jen mills

Exit polls point to hung parliament in Italian elections
A polling station in Naples, Italy (Picture:

Italy’s national elections are likely to return a hung parliament, exit polls predict.

The election has been closely watched to see if populist sentiment swings it in the same way as America’s election and the Brexit vote.

A centre-right alliance is likely to win the biggest bloc of seats in the lower house of parliament – but will fall well short of an outright majority, according to an exit poll aired by public broadcaster Rai.

The alliance, which includes Silvio Berlusconi’s Forza Italia (Go Italy!) party, is likely to win 225-265 seats, ahead of the anti-establishment 5-Star Movement with 195-235 seats and the ruling centre-left bloc with 115-155.

Former premier Berlusconi was met with a topless Femen activist protesting his involvement as he cast his ballot.

MILAN, ITALY - MARCH 04: (EDITORS NOTE: Image contains nudity.) An activist from Femen shouts against Silvio Berlusconi during Leader of Forza Italia party Silvio Berlusconi attends to vote in the polling station on March 4, 2018 in Milan, Italy. The economy and immigration are key factors in the 2018 Italian General Election after parliament was dissolved in December 2017. Campaigning on the right are Silvio Berlusconi of Forza Italia teaming up with Matteo Salvini of the Eurosceptic Lega. While on the centre-left is Mario Renzi, leader of the Democratic Party. Challenging both camps is the leader of the Five Star Movement, Luigi Di Maio. (Photo by Pier Marco Tacca/Getty Images)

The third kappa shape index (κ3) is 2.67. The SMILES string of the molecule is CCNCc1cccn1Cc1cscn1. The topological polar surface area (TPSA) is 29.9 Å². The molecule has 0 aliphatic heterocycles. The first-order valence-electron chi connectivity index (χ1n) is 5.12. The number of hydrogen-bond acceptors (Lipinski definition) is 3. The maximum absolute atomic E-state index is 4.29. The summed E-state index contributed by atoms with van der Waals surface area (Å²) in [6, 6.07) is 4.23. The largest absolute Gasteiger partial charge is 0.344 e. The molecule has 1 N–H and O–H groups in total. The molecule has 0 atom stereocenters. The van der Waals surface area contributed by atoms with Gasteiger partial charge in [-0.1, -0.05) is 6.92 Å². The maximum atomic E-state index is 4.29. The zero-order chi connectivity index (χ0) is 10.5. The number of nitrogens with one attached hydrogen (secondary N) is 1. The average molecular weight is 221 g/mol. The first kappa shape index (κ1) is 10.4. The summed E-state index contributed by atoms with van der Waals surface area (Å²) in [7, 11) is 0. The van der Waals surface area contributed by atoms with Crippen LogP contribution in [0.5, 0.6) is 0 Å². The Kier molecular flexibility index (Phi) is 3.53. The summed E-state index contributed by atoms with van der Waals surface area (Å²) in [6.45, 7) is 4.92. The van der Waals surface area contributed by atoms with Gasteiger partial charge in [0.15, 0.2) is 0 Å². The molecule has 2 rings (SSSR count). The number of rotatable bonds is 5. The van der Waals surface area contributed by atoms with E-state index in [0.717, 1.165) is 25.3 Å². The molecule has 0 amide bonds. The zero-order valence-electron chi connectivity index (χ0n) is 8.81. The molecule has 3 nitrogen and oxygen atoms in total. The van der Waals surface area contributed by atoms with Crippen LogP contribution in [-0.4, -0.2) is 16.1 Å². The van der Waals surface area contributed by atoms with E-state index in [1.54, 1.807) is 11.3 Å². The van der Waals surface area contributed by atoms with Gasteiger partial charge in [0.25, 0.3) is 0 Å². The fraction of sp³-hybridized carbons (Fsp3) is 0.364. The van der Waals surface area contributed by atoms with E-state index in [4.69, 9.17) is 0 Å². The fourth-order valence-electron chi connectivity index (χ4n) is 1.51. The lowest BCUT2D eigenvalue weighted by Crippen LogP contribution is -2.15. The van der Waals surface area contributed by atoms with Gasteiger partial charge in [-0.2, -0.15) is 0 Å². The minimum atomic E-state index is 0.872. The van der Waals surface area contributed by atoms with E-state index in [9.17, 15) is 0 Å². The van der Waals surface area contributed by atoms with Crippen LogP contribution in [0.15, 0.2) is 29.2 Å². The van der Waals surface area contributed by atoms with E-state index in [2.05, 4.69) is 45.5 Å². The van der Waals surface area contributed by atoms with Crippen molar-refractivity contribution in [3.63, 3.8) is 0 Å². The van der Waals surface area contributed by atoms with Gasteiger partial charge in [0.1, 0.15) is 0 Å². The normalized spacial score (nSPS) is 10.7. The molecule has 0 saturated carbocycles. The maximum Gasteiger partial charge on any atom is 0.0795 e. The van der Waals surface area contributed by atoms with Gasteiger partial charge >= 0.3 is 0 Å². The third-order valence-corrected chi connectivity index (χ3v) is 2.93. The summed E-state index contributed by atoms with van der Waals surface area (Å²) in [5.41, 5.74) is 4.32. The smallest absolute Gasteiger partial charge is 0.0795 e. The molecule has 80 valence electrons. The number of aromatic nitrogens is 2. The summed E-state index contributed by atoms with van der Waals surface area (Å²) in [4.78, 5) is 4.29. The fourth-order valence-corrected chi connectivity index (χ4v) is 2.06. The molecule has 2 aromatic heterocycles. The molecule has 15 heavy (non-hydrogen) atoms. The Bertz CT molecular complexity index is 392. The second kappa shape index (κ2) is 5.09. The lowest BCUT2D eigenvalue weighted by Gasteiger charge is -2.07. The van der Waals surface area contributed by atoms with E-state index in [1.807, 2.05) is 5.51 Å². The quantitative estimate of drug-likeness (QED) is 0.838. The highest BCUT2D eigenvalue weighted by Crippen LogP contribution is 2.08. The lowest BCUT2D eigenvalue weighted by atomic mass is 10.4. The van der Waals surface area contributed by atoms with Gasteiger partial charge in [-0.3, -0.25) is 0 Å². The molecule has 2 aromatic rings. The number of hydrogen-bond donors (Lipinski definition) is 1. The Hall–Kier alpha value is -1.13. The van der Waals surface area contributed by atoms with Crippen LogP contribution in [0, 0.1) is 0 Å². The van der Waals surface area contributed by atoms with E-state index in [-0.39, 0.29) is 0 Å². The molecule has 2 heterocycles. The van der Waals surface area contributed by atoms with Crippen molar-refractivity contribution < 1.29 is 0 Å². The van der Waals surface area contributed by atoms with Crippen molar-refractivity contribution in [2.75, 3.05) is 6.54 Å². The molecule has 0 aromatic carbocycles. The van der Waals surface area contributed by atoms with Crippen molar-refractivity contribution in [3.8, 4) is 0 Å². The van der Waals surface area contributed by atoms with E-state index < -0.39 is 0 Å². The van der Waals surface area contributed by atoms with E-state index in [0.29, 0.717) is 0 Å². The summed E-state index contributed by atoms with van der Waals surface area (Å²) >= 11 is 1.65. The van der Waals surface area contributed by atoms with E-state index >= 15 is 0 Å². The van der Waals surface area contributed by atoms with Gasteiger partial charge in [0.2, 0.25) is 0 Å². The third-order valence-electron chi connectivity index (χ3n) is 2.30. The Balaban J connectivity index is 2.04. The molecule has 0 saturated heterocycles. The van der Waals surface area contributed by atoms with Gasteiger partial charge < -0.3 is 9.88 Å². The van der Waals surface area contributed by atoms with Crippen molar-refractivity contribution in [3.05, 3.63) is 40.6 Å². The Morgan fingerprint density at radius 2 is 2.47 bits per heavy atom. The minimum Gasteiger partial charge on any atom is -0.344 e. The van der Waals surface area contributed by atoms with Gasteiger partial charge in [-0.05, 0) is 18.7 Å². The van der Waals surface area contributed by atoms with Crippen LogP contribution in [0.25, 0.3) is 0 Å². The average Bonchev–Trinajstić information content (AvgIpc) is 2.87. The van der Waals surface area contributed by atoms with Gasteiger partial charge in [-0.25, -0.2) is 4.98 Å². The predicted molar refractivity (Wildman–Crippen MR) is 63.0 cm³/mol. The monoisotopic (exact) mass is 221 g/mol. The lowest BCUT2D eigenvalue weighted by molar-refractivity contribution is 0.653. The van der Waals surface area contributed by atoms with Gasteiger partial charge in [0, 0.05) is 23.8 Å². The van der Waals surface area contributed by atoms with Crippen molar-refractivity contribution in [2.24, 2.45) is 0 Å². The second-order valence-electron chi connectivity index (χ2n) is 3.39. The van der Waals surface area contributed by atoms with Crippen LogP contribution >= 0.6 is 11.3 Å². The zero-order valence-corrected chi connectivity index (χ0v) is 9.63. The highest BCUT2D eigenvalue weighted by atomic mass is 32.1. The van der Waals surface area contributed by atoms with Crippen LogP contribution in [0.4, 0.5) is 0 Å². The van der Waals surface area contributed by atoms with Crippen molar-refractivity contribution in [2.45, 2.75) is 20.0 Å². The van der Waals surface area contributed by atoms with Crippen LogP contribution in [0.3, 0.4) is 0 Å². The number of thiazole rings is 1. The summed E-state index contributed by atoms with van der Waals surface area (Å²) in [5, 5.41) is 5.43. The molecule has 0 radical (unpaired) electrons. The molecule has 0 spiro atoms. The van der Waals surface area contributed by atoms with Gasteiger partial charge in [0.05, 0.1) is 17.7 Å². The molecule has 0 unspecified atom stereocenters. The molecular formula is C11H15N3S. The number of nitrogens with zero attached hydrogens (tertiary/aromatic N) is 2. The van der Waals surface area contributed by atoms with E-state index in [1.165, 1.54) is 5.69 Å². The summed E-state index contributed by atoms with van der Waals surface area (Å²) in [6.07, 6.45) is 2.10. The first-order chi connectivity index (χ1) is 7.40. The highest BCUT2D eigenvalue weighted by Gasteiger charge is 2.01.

She wrote ‘Berlusconi, you’ve expired’ on her torso (Picture: Getty)

An outright majority would require at least 316 seats.

Italy is currently governed by a centre-left coalition led by the Democratic Party, but this was lagging in the polls with 24.5% to 27.5% of the vote.

The centre-right coalition currently dominating includes a smaller far-right party, with 33% to 36% percent of the vote, compared with the anti-establishment 5-Star Movement’s 29.5% to 32.5%.

The first projections based on an initial vote count were expected on Monday morning.

MORE: How Sainsbury’s helped a woman with advanced Alzheimer’s keep working

MORE: Martin Lewis says new Facebook scam is using his name to rip people off

Original Article


Please enter your comment!
Please enter your name here